BILATERAL relations between Pakistan and the United States are once again at a low ebb. The killing of Osama Bin Laden in a unilateral American operation has raised a number of hard questions about the depth and longevity of the Pakistan-US relationship.
Commentary has once again focused on the so-called ‘trust deficit’ that is widening between the two countries. The term is, in some ways, a useful one. On an emotional register, it serves as a catch-phrase that captures the deep frustrations felt by policymakers, and suggests the ways in which the historical dysfunctionalities of the relationship continue to intervene in present-day policy debates.
Unfortunately, much of the discussion about the trust deficit is vague, undefined and unhelpful. And it tends to obscure a richer set of questions about trust and statecraft: why do countries trust? Whom do they decide to trust? And, perhaps most importantly, what can be done to build trust?
There are a number of important theories in international relations, each contributing assumptions and propositions about how the international system works. But while each of the broad theoretical schools — classical realism, liberal internationalism, neo-realism and constructivism — has something distinctive to say about trust in international politics, the latter two approaches provide perhaps the most salient insights in the context of the Pakistan-US relationship.
Neo-realists generally discount the suggestion that trust can exist in the international system. Arguing that states act in pursuit of their own security interests, these theorists focus on state capabilities rather than intentions, and consider the role of perceptions of military balance and stated doctrines. Neo-realists, for example, might look at Pakistan’s high military expenditures, intensive nuclear development and historical support for asymmetric agents, and see a state that is simply trying to maximise security in light of a perceived threat from a regional hegemon. Similarly, they might deem America’s behaviour in Afghanistan as largely rational, deriving from its perception of Al Qaeda as a systemic danger to its global position.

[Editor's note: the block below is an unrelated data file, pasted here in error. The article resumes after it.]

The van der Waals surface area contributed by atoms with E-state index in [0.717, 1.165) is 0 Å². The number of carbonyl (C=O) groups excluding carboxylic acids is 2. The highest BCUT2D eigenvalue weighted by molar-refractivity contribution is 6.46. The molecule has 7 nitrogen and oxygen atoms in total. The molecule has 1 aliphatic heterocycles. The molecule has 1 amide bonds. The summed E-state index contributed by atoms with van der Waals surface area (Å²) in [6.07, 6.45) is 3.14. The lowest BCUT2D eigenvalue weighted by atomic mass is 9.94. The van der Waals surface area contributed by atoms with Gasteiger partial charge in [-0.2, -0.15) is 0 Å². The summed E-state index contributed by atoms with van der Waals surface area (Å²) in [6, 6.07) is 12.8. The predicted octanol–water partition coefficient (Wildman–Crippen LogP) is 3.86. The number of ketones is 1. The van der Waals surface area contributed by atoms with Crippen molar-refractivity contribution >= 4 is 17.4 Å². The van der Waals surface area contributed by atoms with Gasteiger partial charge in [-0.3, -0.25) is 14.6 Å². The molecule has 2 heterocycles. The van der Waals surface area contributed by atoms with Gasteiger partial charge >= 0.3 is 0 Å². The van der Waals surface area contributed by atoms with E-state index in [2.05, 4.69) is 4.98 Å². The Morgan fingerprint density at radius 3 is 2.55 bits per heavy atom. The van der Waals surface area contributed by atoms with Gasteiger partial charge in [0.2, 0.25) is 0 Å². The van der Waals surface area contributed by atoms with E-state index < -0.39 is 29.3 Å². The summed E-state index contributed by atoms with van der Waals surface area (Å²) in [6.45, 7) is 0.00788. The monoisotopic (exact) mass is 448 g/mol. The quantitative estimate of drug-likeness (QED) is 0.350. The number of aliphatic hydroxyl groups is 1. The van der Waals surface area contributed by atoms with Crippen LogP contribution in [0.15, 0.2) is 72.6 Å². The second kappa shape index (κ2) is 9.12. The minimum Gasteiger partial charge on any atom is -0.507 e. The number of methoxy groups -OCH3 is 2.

To the neo-realist, a ‘trust deficit’ is symptomatic of a divergence of strategic interests. In this environment, each country would be best served by choosing to incentivise rational behaviours that are mutually beneficial. A neo-realist might argue that even if Americans consider Pakistan’s strategic behaviour to be at times paranoid, they should still work to assuage Pakistan’s perceived fears by working to reduce the Indian presence in Afghanistan, or continuing to provide dual-use military equipment. Pakistan, meanwhile, could address America’s behaviour by working to deal comprehensively with its top-line security concern of trans-national terrorism, even if it considers the threat to be overblown.
Constructivists operate on an entirely different set of assumptions. Unlike realists, they believe that trust can actually be built and sustained through a history of interactions, and that interests are shaped by the stories that states tell about themselves, and each other. While neo-realism focuses on the overall state system, constructivism recognises a critical feedback loop: